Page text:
Motherhood has led Alba to reassess her career. Although she’s worked steadily since 2005’s Sin City, she’s probably best known for her two outings as superhero The Invisible Woman (aka Susan Storm) in Fantastic Four and its sequel, Rise of the Silver Surfer. And while grateful for the success, she concedes her career hasn’t been overly satisfying.
“There was a lot of success and it was wonderful,” she says, stifling another yawn, “but that’s not why I started acting. I went to my agent and said, ‘I don’t want to work just for the hell of it. I love what I do for a living and if I’m going to continue being an actor, I don’t just want to be slotted into any movie and do something that isn’t going to challenge me. I want to work with great film-makers.’ So that’s what I set out to do this year.”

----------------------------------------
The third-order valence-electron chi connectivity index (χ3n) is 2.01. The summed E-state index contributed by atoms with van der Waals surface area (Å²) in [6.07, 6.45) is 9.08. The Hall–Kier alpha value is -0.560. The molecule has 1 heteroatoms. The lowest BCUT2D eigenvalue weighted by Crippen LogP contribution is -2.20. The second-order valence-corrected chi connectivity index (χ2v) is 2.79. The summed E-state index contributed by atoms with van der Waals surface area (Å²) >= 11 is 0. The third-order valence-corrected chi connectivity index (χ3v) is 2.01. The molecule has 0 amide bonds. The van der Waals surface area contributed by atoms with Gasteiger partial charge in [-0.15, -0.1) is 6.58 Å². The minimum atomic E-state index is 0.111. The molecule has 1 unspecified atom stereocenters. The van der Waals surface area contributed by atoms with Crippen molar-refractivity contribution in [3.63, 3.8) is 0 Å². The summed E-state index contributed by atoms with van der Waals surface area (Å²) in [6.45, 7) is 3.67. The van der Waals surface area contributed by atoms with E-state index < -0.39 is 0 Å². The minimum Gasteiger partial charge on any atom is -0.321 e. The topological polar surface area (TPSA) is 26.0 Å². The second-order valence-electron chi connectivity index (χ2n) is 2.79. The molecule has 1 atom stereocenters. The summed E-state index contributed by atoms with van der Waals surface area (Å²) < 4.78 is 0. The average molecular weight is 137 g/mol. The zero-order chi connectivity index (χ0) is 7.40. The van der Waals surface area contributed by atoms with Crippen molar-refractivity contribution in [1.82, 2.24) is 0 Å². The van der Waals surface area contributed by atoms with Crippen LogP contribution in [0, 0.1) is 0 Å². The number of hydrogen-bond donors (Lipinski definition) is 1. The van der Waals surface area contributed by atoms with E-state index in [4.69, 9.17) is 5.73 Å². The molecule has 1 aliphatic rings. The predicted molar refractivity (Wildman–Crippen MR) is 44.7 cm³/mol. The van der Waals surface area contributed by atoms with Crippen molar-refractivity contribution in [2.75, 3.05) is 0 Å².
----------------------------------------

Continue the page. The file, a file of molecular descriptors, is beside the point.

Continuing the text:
For the post-baby Alba, that may well mean choosing more “creatively fulfilling” projects that are lower profile.Her latest movie, The Killer Inside Me, is as far as a girl can get from Fantastic Four.
Based on Jim Thompson’s cult 1952 novel, it’s a violent film in which Alba’s character, Joyce, is savagely attacked by Casey Affleck’s psychopathic cop, Lou. Its premiere at the Sundance Film Festival prompted an angry response from women in the audience who were affronted by the film’s graphic nature.
While noting that The Killer Inside Me pays “homage to the darkest pulp fiction writer ever”, Alba acknowledges it’s a difficult watch. “I don’t think my daughter should ever see it, nor should my parents or husband. There’s no way they can separate me as a person that they are attached to emotionally and look at the movie objectively.”
She took the role because she felt Joyce was a strong female character. “A lot of times, [film-makers] throw women into films because they need some tits and ass. My goal has been to play characters that have more of a purpose. With the exception of Into the Blue [in which Alba spent most of the time in a bikini], I think I’ve always played women who have a point.”
Even as a super hero? “Well, I was the only female super hero [in Fantastic Four],” she laughs. “I thought that was pretty cool.”